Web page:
I have been on a mission to come up with the perfect combination of crunchy edges and chewy centers. Finally, SUCCESS! If you want more crunch, use the flat bottom of a cup and gently press down before baking. If you want more chew, don’t flatten before putting in the oven. Both versions are a home-run and I think it’s safe to say my search for the perfect oatmeal chocolate chip cookie is over.
1 ¼ c. all-purpose flour 3 cups rolled oats 1 t. kosher salt 1 t. baking soda 1 t. ground cinnamon 1 c. butter, softened ¾ c. packed brown sugar ½ c. granulated sugar ¼ c. maple syrup 1 large egg 1 t. vanilla extract or paste 1 c. semisweet chocolate chips or chunks
Preheat oven to 375 f.
In a medium bowl whisk together flour, oats, salt, baking soda, and cinnamon. (If you are using unsalted butter, add a generous pinch of kosher salt to the bowl.)
In a large bowl cream together butter, brown sugar, granulated sugar, maple syrup, egg and vanilla until thoroughly combined and smooth.
Fold in the dry ingredients until combined well.
Fold in the chocolate chips until evenly distributed.
Scoop cookie dough onto parchment paper or silpat lined cookie sheet and flatten gently with the back of a spoon or flat bottomed cup. leave about 2” between each cookie. (you can make these whatever size you like)
Bake on a parchment paper or silpat lined cookie sheet for 8-10 minutes or until the edges start to look golden brown.
Remove from the oven and let cool for a couple minutes, then transfer cookies to a wire rack to complete cooling. Enjoy warm or let cool completely before transferring to an airtight container.
Component in Action
-make ice cream sandwiches!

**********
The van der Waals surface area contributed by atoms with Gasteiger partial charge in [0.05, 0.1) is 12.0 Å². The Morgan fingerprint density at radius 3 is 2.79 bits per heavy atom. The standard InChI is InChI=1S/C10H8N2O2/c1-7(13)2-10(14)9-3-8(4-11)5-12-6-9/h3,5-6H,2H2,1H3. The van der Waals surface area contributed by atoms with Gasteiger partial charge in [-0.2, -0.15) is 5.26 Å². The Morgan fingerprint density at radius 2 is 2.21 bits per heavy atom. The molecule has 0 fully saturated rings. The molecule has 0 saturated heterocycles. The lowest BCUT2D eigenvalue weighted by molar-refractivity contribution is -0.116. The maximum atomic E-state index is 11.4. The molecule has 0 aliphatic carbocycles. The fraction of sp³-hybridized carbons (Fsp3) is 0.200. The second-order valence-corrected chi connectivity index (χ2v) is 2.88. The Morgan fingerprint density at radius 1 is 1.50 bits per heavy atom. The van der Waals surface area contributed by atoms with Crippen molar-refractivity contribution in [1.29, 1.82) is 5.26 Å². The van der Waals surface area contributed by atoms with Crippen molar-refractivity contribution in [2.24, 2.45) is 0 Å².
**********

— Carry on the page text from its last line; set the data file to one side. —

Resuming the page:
-add 1 cup of your favorite nuts (chopped)
I remember it like it was yesterday. I had been on hold for almost twenty minutes with a certain shipping company who will remain nameless. At the exact moment the agent came on the line, my two year old stood up and started the show that only occurs when I talk on the phone. He started shaking the maraca, jumping up and down singing Jingle Bells at the top of his lungs. I didn’t even know he had heard the song, let alone memorized it.
A couple days later, he informed me it was Christmas day. It was still November, and it occurred to me that if he was already anticipating the holidays at two years old, then he was certainly old enough to get in on a bit of holiday cooking action. So in the hustle and bustle, pull the kids into the kitchen. Give them an apron, a hand wash, and one more reason to love the holidays. Depending on the age of the kids in your life, some might need more help than others, so I’ll leave that up to you.
It’s the time of the year to pull out all the stops when it comes to finding ways to boost our immunity. I just recently learned the hard way about the joys, oh wait I mean germs that come along with the 12 little preschoolers my son is hanging out with in the mornings. Little. Germ. Spitting. Sponges. Good thing they’re so dang cute.